CO2 Levies and Tariffs on Imported Electricity: Assessing the Compatibility of Options with WTO Law, EU Law and the Free TradeAgreement Switzerland–EEC

Cottier, Thomas; Espa, Ilaria; Hirsbrunner, Simon; Holzer, Kateryna; Payosova, Tetyana (2014). CO2 Levies and Tariffs on Imported Electricity: Assessing the Compatibility of Options with WTO Law, EU Law and the Free TradeAgreement Switzerland–EEC Bern, Switzerland: Eidgenössisches Departement für Umwelt, Verkehr, Energie und Kommunikation UVEK, Bundesamt für Energie BFE

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The study examines three options for ways in which a more level playing field between domestic and imported electricity can be achieved. Under the first option, an electricity tax is linked to the source of electricity, targeting fossil fuel electricity generation. The second option foresees the application of a tax on imported fossil fuel electricity, based on the CO2 content of the electricity. Under the third option, Switzerland uses import tariffs as an instrument to tax imported fossil fuel electricity. Finally, the study addresses the possibility of taxing imported electricity from nuclear power. The study finds that under WTO law, EU law and the Switzerland–EEC 1972 FTA, it is unlikely that a differential electricity tax will have to be readjusted for imported EU electricity in order to take into account the costs incurred by EU electricity producers subject to the EU ETS. Furthermore, taxing imported nuclear electricity requires a comprehensive differentiated electricity tax imposed equally on domestic and imported nuclear electricity, both under WTO law and under the Switzerland–EEC 1972 FTA. Moreover, the study examines the possibility to introduce an import tariff on electricity from fossil fuels or nuclear power. This scenario would require deconsolidation of Swiss tariffs for electricity bound at zero per cent based on production methods according to Art. XXVIII GATT. However, under the Switzerland–EEC 1972 FTA as well as under EU law, imposition of any tariffs on the import of electricity is prohibited and cannot be justified without revoking the Free Trade Agreement. In any case, the implementation of differentiated taxation creates practical problems in all constellations discussed. Currently EU GOs do not contain the necessary information for tracing the exact CO2 footprint of electricity from fossil fuels, and do not distinguish fossil electricity from nuclear electricity. This issue could be taken up in bilateral negotiations with the EU.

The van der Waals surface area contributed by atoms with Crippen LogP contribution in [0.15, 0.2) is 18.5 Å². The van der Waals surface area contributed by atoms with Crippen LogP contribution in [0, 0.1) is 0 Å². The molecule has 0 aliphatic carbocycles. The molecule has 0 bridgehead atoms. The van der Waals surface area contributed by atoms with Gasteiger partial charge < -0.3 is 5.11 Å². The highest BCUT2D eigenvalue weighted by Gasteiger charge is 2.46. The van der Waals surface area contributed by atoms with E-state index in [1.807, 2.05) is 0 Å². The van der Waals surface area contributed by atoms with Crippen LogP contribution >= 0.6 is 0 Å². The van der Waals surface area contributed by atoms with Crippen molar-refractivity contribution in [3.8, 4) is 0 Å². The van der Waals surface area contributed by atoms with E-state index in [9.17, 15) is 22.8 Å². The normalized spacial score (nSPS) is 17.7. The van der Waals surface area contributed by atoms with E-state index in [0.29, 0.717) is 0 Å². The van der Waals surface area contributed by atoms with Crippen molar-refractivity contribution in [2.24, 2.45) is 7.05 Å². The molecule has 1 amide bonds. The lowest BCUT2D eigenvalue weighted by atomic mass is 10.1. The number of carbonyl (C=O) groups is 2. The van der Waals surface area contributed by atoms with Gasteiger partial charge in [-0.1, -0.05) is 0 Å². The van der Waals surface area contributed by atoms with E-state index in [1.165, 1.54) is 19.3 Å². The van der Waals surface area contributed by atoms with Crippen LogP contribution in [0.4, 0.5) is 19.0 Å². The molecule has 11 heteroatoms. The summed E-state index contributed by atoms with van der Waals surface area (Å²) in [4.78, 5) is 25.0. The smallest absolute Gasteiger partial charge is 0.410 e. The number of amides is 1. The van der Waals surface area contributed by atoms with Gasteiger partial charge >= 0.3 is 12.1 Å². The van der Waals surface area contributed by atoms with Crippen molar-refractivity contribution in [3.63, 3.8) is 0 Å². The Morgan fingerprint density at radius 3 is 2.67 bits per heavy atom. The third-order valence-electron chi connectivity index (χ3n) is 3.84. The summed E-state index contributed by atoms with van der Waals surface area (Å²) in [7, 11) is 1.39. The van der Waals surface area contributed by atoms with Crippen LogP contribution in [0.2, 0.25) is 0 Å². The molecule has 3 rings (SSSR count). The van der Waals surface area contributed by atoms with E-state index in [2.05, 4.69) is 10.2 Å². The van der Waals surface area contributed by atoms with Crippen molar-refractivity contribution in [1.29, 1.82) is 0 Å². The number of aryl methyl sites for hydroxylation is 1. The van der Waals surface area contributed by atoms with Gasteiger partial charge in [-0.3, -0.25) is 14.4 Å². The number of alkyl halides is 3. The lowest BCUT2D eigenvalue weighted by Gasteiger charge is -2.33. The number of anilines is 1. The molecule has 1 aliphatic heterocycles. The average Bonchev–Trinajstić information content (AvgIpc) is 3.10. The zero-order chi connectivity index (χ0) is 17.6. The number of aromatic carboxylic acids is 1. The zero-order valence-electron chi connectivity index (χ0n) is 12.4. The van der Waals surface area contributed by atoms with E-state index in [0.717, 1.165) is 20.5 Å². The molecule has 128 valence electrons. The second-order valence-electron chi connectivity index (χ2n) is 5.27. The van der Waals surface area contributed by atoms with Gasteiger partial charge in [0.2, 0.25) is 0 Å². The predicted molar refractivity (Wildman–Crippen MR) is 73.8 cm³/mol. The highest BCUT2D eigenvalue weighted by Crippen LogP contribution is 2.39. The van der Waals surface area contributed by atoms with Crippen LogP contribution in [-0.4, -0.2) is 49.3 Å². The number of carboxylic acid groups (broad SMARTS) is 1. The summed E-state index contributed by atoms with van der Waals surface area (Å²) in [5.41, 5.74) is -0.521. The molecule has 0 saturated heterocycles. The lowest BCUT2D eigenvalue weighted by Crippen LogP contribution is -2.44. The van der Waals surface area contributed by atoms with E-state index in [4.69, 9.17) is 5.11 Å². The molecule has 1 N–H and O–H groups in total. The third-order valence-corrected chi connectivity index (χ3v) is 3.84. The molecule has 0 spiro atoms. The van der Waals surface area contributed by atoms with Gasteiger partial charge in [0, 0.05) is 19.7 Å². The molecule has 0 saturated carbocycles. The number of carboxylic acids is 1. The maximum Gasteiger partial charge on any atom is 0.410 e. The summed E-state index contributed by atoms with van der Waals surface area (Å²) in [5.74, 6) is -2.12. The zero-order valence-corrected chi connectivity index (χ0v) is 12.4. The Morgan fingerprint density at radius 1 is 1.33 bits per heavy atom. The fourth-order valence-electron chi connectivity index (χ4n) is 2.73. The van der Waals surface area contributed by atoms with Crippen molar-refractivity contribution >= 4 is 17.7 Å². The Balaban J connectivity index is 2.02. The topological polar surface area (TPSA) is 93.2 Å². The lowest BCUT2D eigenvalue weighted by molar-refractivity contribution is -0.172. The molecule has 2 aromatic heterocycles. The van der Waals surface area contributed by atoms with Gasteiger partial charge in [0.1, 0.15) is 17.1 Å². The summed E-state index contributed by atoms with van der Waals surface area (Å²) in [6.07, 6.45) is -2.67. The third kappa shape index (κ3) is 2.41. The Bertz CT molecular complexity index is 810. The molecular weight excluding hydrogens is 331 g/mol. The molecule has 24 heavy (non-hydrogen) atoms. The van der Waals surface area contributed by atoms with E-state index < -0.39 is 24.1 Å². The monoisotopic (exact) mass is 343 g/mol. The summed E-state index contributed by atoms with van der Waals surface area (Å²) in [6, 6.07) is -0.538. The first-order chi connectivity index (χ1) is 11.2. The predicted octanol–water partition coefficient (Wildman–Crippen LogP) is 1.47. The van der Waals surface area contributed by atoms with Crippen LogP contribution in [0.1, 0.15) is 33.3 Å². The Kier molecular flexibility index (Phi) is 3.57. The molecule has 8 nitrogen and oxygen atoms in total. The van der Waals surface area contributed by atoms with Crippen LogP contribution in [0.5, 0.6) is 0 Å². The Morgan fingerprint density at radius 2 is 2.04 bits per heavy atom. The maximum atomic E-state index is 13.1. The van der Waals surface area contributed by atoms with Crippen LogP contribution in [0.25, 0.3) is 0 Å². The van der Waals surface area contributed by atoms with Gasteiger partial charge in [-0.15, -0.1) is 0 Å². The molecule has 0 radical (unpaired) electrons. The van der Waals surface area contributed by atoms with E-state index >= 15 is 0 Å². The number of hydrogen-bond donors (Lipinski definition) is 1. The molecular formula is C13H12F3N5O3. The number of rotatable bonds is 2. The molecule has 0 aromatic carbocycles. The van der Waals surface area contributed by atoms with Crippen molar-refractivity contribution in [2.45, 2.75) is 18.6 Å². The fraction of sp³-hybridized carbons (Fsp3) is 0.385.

Item Type:

Report (Report)

Division/Institute:

02 Faculty of Law > Department of Economic Law > World Trade Institute
10 Strategic Research Centers > World Trade Institute

02 Faculty of Law > Department of Economic Law > NCCR International Trade Regulation
02 Faculty of Law > Department of Economic Law > Institute of European and International Economic Law

UniBE Contributor:

Cottier, Thomas; Espa, Ilaria; Holzer, Kateryna and Payosova, Tetyana

Subjects:

300 Social sciences, sociology & anthropology > 340 Law
300 Social sciences, sociology & anthropology > 330 Economics
300 Social sciences, sociology & anthropology > 380 Commerce, communications & transportation

Publisher:

Eidgenössisches Departement für Umwelt, Verkehr, Energie und Kommunikation UVEK, Bundesamt für Energie BFE

Language:

English

Submitter:

Rebecca Anne Gilgen

Date Deposited:

29 Nov 2016 12:22

Last Modified:

31 May 2017 14:28

BORIS DOI:

10.7892/boris.90429

URI:

https://boris.unibe.ch/id/eprint/90429

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